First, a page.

> maybe you should have the sensor professionally cleaned...


That's probably a good advice but I really would like to try doing it
myself.
I will not do the same mistake twice : I will avoid using a dirty or
bad quality rag and read the advices from the forum.

=> Do I need a special tool for this ?

Thanks in advance.

 
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Neil Ellwood
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      03-21-2008
On Fri, 21 Mar 2008 04:06:34 -0700, for.fun wrote:

> That's probably a good advice but I really would like to try doing it
> myself.
> I will not do the same mistake twice : I will avoid using a dirty or bad
> quality rag and read the advices from the forum.

To clean your lens first see if a blower lens brush will work (don't
press the brush on the lens) if this doesn't work use lens cleaner on a
proper lens cloth dipping a small part of the cloth into the cleaner,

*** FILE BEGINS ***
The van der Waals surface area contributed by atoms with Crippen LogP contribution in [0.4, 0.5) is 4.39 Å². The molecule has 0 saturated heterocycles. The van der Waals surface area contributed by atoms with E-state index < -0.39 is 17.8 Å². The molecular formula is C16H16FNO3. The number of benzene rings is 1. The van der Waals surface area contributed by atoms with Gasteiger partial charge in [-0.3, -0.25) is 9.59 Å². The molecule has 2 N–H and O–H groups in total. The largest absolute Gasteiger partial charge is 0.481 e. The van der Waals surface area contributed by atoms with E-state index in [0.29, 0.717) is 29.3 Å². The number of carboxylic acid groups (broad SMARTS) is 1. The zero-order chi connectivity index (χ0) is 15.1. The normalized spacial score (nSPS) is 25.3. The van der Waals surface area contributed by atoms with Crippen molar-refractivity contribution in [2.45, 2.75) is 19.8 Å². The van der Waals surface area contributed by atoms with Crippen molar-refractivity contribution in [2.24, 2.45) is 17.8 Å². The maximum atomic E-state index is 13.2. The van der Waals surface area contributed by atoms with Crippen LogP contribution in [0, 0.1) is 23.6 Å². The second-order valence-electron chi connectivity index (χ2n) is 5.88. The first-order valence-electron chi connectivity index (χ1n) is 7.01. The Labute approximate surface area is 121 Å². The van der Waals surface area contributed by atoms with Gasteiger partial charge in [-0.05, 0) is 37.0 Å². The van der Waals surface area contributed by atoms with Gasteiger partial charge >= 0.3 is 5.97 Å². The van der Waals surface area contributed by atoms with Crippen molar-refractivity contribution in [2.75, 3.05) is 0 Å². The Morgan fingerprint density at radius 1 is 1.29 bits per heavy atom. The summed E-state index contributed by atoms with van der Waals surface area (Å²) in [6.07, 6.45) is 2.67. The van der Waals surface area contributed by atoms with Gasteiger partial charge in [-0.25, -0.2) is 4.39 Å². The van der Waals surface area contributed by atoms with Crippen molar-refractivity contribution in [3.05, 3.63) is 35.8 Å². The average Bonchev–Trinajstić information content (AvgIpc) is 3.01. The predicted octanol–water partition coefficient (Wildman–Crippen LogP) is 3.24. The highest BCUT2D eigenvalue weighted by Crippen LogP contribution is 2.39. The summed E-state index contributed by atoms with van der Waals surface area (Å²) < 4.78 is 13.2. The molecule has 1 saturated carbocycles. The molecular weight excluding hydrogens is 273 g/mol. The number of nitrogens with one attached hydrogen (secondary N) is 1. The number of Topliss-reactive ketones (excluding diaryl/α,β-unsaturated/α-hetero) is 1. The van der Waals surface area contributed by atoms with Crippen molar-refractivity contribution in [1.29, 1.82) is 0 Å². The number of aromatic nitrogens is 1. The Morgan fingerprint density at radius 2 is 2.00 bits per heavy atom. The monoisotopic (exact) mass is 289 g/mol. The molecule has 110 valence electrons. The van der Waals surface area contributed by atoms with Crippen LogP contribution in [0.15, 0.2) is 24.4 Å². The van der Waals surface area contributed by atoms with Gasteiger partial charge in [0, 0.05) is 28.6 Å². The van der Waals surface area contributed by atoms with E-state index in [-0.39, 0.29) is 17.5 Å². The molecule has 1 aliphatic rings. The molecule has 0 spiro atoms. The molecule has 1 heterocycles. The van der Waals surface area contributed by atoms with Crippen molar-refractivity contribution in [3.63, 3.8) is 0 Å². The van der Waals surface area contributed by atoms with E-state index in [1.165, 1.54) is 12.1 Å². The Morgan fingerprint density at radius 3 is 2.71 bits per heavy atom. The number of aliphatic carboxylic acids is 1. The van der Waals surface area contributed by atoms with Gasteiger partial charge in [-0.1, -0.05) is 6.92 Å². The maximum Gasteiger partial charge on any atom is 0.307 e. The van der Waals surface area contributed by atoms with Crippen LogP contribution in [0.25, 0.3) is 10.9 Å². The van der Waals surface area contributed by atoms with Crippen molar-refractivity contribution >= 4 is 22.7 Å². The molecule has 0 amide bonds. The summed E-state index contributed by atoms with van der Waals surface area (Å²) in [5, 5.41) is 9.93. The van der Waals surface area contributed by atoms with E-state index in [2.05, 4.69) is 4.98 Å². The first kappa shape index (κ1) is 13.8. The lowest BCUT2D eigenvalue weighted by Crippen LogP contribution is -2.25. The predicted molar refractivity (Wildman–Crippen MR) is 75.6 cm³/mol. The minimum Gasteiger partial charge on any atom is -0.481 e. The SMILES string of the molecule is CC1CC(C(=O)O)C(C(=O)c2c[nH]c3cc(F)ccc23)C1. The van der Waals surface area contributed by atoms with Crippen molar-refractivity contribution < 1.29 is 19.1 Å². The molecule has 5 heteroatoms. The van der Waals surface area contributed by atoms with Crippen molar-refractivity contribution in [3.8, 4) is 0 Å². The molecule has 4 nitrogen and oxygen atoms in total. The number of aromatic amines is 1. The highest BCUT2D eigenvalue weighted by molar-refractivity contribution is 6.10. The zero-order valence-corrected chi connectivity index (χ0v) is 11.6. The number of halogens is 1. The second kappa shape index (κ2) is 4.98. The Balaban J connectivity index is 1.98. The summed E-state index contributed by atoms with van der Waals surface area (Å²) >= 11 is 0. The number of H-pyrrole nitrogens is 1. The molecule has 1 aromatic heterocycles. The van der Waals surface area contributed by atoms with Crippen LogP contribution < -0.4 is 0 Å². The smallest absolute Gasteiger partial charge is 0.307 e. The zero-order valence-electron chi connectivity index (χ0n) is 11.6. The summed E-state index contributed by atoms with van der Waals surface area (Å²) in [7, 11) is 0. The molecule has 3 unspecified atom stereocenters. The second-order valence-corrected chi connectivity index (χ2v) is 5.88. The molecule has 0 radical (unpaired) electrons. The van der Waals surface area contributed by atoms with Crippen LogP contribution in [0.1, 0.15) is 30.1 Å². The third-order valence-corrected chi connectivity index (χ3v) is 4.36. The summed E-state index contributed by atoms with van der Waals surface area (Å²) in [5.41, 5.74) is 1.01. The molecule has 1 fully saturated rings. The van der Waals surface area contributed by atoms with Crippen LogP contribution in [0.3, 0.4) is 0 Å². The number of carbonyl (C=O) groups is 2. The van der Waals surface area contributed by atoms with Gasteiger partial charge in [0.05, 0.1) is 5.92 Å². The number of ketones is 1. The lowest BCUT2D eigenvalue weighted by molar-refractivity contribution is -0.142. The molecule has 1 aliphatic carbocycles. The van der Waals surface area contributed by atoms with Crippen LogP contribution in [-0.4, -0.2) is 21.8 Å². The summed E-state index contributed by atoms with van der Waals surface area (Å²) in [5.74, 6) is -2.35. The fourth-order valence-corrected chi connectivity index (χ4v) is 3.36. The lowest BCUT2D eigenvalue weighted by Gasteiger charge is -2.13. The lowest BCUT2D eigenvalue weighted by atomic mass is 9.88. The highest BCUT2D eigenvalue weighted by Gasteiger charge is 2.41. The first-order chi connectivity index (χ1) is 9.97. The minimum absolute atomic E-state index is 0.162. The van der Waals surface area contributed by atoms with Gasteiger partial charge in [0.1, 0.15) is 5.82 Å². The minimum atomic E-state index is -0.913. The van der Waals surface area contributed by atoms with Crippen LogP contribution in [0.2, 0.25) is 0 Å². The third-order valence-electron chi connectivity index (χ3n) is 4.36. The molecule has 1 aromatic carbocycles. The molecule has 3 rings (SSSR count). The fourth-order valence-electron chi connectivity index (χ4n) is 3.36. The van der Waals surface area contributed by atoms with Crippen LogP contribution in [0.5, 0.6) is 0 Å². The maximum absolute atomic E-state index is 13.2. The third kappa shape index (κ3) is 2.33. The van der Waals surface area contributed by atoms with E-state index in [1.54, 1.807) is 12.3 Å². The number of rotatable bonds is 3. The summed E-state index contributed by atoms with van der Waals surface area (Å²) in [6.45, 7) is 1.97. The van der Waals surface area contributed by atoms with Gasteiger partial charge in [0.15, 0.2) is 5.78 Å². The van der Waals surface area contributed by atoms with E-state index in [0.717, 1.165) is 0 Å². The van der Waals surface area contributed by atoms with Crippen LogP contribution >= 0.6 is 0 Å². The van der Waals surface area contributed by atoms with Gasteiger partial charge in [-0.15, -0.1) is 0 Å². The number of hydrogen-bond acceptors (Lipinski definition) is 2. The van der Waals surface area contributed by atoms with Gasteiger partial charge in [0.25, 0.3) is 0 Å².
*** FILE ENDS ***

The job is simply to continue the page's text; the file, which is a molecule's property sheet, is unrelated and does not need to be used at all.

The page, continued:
wipe the soiled surface of the lens with moist cloth allowing the weight
of the cloth to do the work ( whatever you do don't press on the cloth)
and allow to dry. Make a point of keeping the lens cap on the lens as
much as possible and cleaning could then become a fairly rare event.
>
> => Do I need a special tool for this ?

Yes. It is just behind the eyes i.e. before doing anything to a lens -
THINK.



--
Neil
reverse ra and delete l
Linux user 335851
 
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George Kerby
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      03-21-2008



On 3/21/08 6:06 AM, in article
89179a68-abaf-4d90-8792-9beb9042f2ca...oglegroups.com,